While motors that are capable of substantially balanced operation are certainly one of the potential benefits of utilizing the present invention; motors embodying the invention may also be design optimized to have a high power factor, although such motors would be slightly less balanced and somewhat less efficient than a "balanced operation" motor that has been design optimized for maximum efficiency.
The actual construction or manufacturing details of a motor corresponding to FIG. 1 (for which the data of Table II applies), and of the motor of FIG. 5 (for which the data of Table II applies) will now be presented in detail in order to provide a clear disclosure of what is presently believed to be a best mode of putting the invention into practice.
With particular reference now to FIG. 1, the stator assembly 31 includes a magnetic core 46 approximately two and one-quarter inches in length, and the cross-sectional or end view configuration of which is shown substantially to actual scale in the original drawings that form part of this specification.
As clearly revealed in FIG. 1, the core 41 includes 36 uniformly sized and spaced slots which have been numbered S1, S2, S3, . . . S36. The winding circuit of the stator assembly 31 includes a plurality of winding sub-circuits made up of coil groups that establish, when energized, a magnetic field that induces rotation of a not-shown rotor in the bore 47. This rotor is, of course, supported by one or more bearings that may be supplied either by the motor manufacturer or by the motor user, depending on the application of the motor.
The coil groups shown in FIG. 1 establish winding sub-circuits that include phase windings 32, 33, and 34 (see FIG. 6), as well as an extended or supplemental winding section 36 (see FIG. 6). The sub-circuit comprises of section 36 would be omitted if multi-speed operation were not desired, although it is again noted that improved uniformity of slot space factor is particularly beneficial for multi-speed motors - and especially for those having four or more poles.
The coil groups of FIG. 1 include four concentric coil groups 48 and four concentric coil groups 49 that together comprise primary winding phase 32 of FIG. 6. The coil group 48 which occupies slots S1, S2, S4, and S5 has been arbitrarily selected as the "reference" pole or coil group for purposes of explaining the angular relationships of poles or coil groups of a given winding sub-circuit with respect to each other, and with respect to poles or coil groups of the other winding sub-circuits shown in FIG. 1. As used herein, "coil group" means a plurality of winding conductor turns that are arranged in one or more coils, each of which include one or more of such turns. Thus, coil group 48 includes two coils with a turn count and distribution as shown in Table III hereinbelow; whereas coil group 49 comprises one coil having the number of turns shown in Table III.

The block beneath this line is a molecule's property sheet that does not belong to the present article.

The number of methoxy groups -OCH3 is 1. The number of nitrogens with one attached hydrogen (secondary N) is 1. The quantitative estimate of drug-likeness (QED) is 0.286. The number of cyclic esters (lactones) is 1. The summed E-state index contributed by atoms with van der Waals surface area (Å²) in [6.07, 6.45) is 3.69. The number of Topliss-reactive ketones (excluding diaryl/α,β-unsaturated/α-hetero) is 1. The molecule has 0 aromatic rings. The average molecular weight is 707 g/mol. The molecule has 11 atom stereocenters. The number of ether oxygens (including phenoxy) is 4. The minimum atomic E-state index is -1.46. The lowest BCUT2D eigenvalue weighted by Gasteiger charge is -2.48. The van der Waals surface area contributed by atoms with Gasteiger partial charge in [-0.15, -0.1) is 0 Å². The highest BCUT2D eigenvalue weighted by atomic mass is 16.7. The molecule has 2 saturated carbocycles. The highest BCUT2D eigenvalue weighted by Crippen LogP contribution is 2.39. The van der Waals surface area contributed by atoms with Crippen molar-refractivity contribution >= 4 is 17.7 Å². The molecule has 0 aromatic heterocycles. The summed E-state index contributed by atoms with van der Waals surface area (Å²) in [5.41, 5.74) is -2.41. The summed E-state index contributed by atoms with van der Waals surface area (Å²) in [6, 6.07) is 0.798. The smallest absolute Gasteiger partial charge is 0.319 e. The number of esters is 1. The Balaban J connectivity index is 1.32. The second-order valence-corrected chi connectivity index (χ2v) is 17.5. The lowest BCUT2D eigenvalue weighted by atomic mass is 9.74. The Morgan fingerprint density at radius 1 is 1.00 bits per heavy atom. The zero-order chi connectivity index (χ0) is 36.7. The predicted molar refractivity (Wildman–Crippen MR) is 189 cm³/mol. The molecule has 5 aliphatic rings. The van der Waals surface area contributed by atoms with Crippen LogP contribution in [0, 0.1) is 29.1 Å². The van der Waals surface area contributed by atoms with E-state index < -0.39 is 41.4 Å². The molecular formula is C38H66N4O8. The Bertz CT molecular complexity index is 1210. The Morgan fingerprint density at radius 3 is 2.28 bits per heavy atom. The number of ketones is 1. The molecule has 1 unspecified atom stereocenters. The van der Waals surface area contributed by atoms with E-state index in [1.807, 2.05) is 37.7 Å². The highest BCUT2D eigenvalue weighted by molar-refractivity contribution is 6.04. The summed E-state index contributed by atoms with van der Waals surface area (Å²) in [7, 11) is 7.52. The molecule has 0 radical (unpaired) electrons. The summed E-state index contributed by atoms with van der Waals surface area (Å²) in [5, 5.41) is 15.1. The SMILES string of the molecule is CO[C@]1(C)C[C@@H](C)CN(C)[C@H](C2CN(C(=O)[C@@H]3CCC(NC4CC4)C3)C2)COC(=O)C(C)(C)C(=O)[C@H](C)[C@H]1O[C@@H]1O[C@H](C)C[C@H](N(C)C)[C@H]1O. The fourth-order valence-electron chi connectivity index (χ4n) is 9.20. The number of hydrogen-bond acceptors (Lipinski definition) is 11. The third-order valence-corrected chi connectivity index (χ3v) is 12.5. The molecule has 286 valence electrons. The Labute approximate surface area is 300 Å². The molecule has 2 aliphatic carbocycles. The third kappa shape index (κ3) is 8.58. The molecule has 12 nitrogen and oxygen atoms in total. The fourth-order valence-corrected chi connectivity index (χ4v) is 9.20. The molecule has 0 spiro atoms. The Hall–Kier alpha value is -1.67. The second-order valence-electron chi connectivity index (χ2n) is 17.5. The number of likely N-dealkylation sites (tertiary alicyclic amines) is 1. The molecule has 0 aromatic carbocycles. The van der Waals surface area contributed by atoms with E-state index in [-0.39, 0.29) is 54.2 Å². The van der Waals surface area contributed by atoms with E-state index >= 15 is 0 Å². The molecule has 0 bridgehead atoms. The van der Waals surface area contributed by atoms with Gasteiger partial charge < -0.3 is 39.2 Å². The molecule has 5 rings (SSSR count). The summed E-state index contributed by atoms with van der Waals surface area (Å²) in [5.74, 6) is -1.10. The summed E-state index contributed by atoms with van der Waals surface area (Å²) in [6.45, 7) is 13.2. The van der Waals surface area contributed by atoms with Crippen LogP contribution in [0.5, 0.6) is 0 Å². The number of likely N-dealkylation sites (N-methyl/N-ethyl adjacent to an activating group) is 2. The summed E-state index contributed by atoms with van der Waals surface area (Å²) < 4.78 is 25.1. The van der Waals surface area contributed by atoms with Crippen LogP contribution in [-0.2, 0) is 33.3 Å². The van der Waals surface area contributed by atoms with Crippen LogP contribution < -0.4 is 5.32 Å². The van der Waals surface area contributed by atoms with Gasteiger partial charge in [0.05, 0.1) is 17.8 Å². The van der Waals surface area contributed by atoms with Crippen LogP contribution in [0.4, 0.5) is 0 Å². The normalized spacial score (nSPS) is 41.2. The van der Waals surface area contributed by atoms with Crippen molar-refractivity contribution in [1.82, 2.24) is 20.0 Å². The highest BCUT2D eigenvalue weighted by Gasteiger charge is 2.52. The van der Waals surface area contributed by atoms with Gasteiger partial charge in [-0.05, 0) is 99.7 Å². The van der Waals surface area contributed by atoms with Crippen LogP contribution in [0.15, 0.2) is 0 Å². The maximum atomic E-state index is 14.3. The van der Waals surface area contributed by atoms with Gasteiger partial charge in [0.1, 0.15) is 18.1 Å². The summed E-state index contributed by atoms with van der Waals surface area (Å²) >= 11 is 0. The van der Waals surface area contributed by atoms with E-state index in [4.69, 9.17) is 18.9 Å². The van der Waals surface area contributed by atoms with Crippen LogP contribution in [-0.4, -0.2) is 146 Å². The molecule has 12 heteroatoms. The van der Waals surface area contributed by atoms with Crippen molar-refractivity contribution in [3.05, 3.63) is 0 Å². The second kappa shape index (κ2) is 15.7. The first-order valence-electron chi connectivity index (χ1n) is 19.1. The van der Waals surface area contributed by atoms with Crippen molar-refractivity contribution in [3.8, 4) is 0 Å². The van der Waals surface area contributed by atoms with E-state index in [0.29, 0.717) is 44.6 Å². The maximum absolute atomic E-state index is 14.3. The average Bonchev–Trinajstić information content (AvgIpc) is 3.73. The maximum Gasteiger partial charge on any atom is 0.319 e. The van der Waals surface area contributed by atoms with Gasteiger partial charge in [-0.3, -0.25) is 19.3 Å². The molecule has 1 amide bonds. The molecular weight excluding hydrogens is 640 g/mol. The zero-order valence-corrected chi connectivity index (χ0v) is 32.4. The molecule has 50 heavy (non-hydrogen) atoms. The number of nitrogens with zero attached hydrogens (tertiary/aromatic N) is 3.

A reference line identified as 0°EL has been placed substantially along the apparent effective center of the "reference" coil group in FIG. 1. Similarly, reference lines identifies as 60°EL, 120°EL, and 180°EL have been used in FIG. 1 to identify the apparent effective centers of other coil groups in order to better illustrate that the space angle (in electrical degrees) between the effective centers of poles or coil groups of next adjacently located winding phases is sixty electrical degrees.
Although it is not conventional in the art to measure electrical degrees in opposite directions, this convention has been ignored in FIG. 1 in order to emphasize the spacing or pattern of coil groups of the FIG. 6 winding phases 32, 33, 34 on core 46 of FIG. 1. Thus, in FIG. 1, next adjacent poles or coil groups 48, 49 of the same winding phase 32 are displaced in space by an angle of 180°EL. This same relationship is also true of next adjacent poles or coil groups 52, 53 of intermediate phase winding 33; and of next adjacent poles or coil groups 56, 56 of capacitor phase winding 34. It is now again particularly noted and emphasized that a coil group of different ones of the three winding phases 32, 33, 34 is spacially located (i.e., effectively centered) at sixty electrical degree intervals about the core 46.